News / Africa

Zambia Government Committed to Creating Jobs, Says Official

The leader of the Zambian opposition Patriotic Front (PF), Michael The leader of the Zambian opposition Patriotic Front (PF), Michael "King Cobra" Sata (C), leaves on September 20, 2011 a polling station after inspecting voting procedures in Lusaka during national elections.
The leader of the Zambian opposition Patriotic Front (PF), Michael
The leader of the Zambian opposition Patriotic Front (PF), Michael "King Cobra" Sata (C), leaves on September 20, 2011 a polling station after inspecting voting procedures in Lusaka during national elections.
Peter Clottey
An official of Zambia’s government says the administration is implementing policies to boost employment.

Information, Broadcasting and Labor Minister Fackson Shamenda said he will soon be organizing a workshop to encourage private and public sector partnerships that will create jobs, especially for young people.

“[The president] puts the interest of the citizens at heart. He has always had a passion for the poor and he wants to have a just society to the extent that is humanly possible,” said Shamenda.

His comments came after President Michael Sata insisted that his government is focused on long-term jobs for Zambians as opposed to casual, or temporary, employment.

Mr. Sata was quoted as saying “we want to provide employment where … when you provide employment for one person, he will create some more …For example, if you have people working, then people in the market will also be employed because they will have [consumers] who are going to buy the goods.”

Critics say the president has so far failed to provide work for young people. They said Sata’s failure will undermine the ruling Patriotic Front in the upcoming local level elections.

Shamenda said the ruling party’s manifesto outlines policies the nine-month old government will be implementing to reduce unemployment.

“It’s very clear about job creation and about doing away with casualization [temporary workers] and putting human beings at the center of all the activities that we do…but not necessarily saying that we are going to nationalize or we go back to the [old] way we use to run the…economy,” Shamenda said.

“The president believes we can have a win-win situation. We will take care of those who work and those who have invested so they will have proper returns.”

Shamenda said the government is committed to keeping its promise of changing the way business is done, by creating jobs for the youth.

Officials acknowledge that unemployment is high for youth – who make up over 65 percent of the population. President Sata says he’s challenging challenges his ministers to find ways of creating jobs for them.

 “We got into government so that we can provide the necessary environment for jobs to be created, and this has been our priority,” said Shamenda.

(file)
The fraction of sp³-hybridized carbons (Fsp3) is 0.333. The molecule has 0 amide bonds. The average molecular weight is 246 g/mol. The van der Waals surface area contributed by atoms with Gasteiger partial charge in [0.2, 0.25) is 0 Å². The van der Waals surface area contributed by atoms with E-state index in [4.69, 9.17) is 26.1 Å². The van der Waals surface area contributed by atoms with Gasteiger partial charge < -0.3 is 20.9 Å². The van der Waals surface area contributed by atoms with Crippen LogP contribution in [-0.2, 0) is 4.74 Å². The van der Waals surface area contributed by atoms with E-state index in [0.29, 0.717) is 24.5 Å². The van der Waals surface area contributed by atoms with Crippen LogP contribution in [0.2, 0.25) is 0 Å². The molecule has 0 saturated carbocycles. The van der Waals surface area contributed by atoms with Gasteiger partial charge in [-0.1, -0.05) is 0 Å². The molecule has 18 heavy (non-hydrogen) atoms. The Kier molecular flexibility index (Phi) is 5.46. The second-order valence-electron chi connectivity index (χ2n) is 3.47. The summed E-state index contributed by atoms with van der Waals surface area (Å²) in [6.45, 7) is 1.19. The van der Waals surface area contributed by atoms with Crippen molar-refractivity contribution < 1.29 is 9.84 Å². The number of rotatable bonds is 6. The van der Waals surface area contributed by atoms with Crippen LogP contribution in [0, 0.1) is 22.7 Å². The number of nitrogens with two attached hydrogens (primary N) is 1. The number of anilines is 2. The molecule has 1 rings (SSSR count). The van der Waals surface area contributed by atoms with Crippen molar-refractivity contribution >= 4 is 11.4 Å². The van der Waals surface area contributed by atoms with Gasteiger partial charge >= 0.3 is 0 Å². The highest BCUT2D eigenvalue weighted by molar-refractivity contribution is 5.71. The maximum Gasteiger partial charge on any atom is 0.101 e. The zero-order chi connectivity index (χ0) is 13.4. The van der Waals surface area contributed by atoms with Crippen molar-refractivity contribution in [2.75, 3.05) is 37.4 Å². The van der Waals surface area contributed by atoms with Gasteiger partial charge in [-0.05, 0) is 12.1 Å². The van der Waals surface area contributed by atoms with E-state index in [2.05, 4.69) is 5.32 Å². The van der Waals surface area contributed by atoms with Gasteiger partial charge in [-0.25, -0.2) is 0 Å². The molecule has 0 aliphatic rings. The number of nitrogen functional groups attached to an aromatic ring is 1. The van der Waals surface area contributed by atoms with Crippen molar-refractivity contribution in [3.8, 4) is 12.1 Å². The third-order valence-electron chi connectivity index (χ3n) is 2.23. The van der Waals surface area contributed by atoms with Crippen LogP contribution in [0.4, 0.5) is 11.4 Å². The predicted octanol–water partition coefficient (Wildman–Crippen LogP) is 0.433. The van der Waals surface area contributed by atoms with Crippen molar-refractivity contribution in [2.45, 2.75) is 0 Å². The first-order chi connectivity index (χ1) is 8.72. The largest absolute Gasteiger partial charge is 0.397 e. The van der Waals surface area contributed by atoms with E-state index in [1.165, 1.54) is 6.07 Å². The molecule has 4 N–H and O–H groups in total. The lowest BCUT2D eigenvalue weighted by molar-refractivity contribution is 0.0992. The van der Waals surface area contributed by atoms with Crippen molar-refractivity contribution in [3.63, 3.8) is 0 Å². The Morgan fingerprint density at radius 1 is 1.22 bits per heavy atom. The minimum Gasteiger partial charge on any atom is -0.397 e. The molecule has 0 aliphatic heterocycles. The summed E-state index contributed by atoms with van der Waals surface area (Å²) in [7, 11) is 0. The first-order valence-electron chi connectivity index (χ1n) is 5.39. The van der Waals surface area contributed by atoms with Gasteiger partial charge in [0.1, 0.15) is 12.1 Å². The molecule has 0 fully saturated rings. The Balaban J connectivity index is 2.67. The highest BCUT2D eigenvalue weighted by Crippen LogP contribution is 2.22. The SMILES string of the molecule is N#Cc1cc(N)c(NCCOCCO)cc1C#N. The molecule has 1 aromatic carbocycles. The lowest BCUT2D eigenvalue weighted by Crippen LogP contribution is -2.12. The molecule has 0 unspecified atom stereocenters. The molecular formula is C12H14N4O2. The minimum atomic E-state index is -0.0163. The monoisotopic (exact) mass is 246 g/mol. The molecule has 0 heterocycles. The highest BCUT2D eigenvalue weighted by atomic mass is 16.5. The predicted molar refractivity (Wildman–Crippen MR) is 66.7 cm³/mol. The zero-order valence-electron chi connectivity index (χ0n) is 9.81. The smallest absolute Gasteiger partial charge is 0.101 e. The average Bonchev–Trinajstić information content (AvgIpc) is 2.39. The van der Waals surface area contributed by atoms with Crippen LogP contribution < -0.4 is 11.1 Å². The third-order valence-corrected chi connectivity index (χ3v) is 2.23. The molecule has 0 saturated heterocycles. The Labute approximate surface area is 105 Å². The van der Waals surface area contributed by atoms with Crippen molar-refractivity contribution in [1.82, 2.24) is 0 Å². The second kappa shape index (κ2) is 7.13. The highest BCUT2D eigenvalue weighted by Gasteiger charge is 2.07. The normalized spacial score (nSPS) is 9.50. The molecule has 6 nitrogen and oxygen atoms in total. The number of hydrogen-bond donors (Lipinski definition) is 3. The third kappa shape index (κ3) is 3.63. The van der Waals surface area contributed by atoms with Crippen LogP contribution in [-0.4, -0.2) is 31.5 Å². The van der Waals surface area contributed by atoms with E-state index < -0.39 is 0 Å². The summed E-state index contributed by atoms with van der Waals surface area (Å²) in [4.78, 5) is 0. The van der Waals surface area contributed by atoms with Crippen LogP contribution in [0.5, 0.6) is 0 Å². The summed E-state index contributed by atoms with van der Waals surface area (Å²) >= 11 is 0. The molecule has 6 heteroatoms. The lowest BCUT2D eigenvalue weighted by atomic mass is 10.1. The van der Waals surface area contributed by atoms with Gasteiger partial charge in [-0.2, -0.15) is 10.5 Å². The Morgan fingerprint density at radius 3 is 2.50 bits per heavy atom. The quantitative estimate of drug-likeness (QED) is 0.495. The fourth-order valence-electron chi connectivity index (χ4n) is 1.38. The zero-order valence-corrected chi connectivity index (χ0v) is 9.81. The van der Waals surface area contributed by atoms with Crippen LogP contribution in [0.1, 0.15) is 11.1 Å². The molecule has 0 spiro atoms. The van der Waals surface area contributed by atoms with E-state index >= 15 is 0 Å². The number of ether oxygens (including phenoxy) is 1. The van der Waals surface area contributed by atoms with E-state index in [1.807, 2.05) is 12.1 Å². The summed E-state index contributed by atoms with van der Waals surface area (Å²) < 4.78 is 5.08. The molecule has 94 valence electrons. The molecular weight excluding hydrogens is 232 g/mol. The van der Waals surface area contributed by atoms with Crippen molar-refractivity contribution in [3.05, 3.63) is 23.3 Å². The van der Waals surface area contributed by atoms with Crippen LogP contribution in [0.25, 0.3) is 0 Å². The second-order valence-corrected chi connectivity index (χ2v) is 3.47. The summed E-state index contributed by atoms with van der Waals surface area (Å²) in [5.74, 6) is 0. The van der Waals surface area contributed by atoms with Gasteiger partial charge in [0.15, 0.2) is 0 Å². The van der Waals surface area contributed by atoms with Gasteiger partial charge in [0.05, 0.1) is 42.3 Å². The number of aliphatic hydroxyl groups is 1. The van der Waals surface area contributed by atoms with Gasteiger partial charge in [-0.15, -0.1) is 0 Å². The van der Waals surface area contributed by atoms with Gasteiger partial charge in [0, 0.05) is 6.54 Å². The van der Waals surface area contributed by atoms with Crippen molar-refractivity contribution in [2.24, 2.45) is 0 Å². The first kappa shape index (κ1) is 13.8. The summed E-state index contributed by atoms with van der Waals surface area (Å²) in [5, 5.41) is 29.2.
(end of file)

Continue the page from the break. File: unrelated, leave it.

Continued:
He says the ministry of finance is discussing job creation with the International Labor Organization and the IMF.

He adds that high youth unemployment is a global phenomenon.

“I will soon be organizing a workshop…involving all the stakeholders, bringing government executives.  The best people to talk to you about how to create jobs are the people in the private sector, people who are running companies… We want to know what their successes are and how they can help the government to create more jobs.”

Clottey intv with Information, Broadcasting and Labor Minister Fackson Shamenda
Clottey intv with Information, Broadcasting and Labor Minister Fackson Shamenda i
|| 0:00:00

You May Like

HRW: Egypt's Trial of Morsi ‘Badly Flawed’

Human Rights Watch says former Egypt leader's detention without charge for more than three weeks after his removal from office violated Egyptian law; government rejects criticism More

Photogallery Lancet Report Calls for Major Investment in Surgery

In its report published by The Lancet, panel of experts says people are dying from conditions easily treated in the operating room such as hernia, appendicitis, obstructed labor, and serious fractures More

Music Industry Under Sway of Digital Revolution

Millions of people in every corner of the Earth now can enjoy a vast variety and quantity of music in a way that has never before been possible More

This forum has been closed.
Comment Sorting
by: Lee T from: USA
July 09, 2012 11:28 PM
It is a genuine pity that VOA - a news organization that I greatly respect - can do an interview with someone like Shamenda with so little in the way of tough questions or background research.

As part of the Patriotic Front government, Shamenda has overseen a horrible crackdown on journalists and free expression. As you may be aware, the president has launched three lawsuits against the only independent newspaper, while a half dozen journalists at state media outlets have been arbitrarily fired for not being PF party loyalists. At least one person has been jailed for insulting the president, while dozens more are under threat. Even the president's main spokesman, George Chellah, was formerly the chief political correspondent of The Post, along with more than 15 other new government employees. Such an inter-marriage between press and government is totally unimaginable in most other countries.

Wake up and smell the Mugabe, guys.

Featured Videos

Your JavaScript is turned off or you have an old version of Adobe's Flash Player. Get the latest Flash player.
Study: Insecticide Damaging Wild Bee Populationsi
April 24, 2015 10:13 PM
A popular but controversial type of insecticide is damaging important wild bee populations, according to a new study. VOA’s Steve Baragona has more.